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Listed under:  Arts  >  Visual arts  >  Handicrafts  >  Aboriginal handicrafts
Video

Vicki Couzens talking about the possum skin cloaks worn in the Commonwealth Games opening ceremony, 2006

This is a video about the possum skin cloaks worn by the Aboriginal Elders in the Melbourne 2006 Commonwealth Games opening ceremony. Vicki Couzens, the artistic director of the Possum Skin Cloaks Project, talks about how the cloaks were made and what they represent. As she talks we see footage of the designs on the cloaks, ...

Interactive resource

Mystery object: Torres Strait Islands

Look closely at an unusual object from the Torres Strait Islands. Notice it is composed of a shark totem, wooden base, strings and feathers. Work out what it is and how it is used. Examine the size of the object and find out where the materials came from. Explore the location and history of the Torres Strait Islands. Look ...

Collection

Embedding Indigenous perspectives across the curriculum

This website presents a range of professional learning and digital resources to support teachers in incorporating Indigenous perspectives across the curriculum. It provides resources that enable Australian teachers and students to value, understand and explore Indigenous cultures, languages, histories and stories.

Image

'Thaal the black eagle, Mal the red eagle', 1994

This is an earthenware clay pot made in 1994 by Thancoupie (1937-). Measuring 29 cm (height) x 32 cm (diameter), the pot is almost spherical with a small, irregular opening at the top. It is covered with bold decorative designs that have been carved into the surface as thick dark lines set against the off-white colour of ...

Image

Rainforest blanket, c1928

This is a bark blanket from the Aboriginal people of the rainforest of north-eastern Queensland. One side of the blanket is decorated with symbols painted in red and black using natural pigments. Collected about 1928, it measures 79 cm x 114 cm.

Image

Neck ornament, c1907

This is an Aboriginal neck ornament from central Australia, believed to have been made in the early 1900s. It comprises two mandibles (lower jaws) of small marsupials attached to a string made of human hair. The ornament is about 50 cm long and 3 cm wide.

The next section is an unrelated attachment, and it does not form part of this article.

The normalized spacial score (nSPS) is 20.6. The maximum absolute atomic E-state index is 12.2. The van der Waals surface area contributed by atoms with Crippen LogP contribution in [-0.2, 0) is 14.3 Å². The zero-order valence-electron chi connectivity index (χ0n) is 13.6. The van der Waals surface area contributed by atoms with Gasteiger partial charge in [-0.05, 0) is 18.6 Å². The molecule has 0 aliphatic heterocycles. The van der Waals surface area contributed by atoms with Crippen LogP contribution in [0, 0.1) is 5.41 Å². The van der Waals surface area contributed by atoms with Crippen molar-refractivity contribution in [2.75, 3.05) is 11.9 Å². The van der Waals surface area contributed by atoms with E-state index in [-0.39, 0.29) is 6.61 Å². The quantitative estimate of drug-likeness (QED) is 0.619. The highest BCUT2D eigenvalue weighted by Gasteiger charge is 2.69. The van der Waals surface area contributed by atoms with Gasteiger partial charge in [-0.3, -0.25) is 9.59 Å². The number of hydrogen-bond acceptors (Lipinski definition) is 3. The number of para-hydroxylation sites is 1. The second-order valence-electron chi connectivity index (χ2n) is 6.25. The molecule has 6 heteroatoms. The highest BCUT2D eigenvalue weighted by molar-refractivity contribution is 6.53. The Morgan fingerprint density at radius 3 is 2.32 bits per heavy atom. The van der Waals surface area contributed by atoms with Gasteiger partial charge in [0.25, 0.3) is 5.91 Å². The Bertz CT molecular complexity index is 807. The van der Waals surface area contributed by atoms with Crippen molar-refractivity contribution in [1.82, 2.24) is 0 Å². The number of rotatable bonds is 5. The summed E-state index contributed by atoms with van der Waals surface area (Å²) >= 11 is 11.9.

Image

Ceremonial headdress, 1897

This is a ceremonial headdress of the Wangkanguru (Wonkonguru) people, believed to have been made in 1897 in the north-east of South Australia. Called a 'charpoo', its main features are tassels made of rabbit-tail tips attached to a string made of kangaroo fur and hair. It is 41 cm long and up to about 24.5 cm wide. It ...

Image

'Jandamarra's boomerang', late 19th century

This is a boomerang painted with three oval markings. On one side is an old label that reads: 'Western Australian Boomerang called Kielie of curious pattern. This boomerang belonged to the black bushranger Pidgeon who was shot by the police on … the Lillemillora Gorge, Leopold Range. Rare Pattern'. The boomerang is 52.5 ...

Image

Decorated knives and sheaths, c1900

This image shows five decorated stone knives and sheaths made by people of the Warumungu and Tjingali groups near Tennant Creek in central Northern Territory. The knife blades are three-sided and taper to a point. They were collected in 1901-02. Their average length is 20 cm long x 4 cm wide.

StillImage

Aboriginal artefacts from north-western New South Wales, 19th century

This is a collection of 19th-century Aboriginal artefacts from north-western NSW, consisting of one unusual parrying shield, one rare lil-lil club, three incised boomerangs and two fluted fighting clubs.

Still Image

Unknown artist, 'Shell necklace', c1920

This is a shell necklace (c1920) made by an unknown Aboriginal artist from the Tasmanian region of Cape Barren Island. The necklace is shown as an enlargeable image and in a video. Text onscreen gives information about the history and importance of shell necklaces, representative of much more than simple decorative art. ...

Teacher resource

Message sticks: rich ways of weaving Aboriginal cultures into the Australian Curriculum

This is a resource about Aboriginal message sticks. Written by Narinda Sandry and intended for teachers, it describes how message sticks were inscribed with symbols and signs to allow messages to be understood by different Aboriginal groups and language speakers. It outlines the cultural contexts within which message sticks ...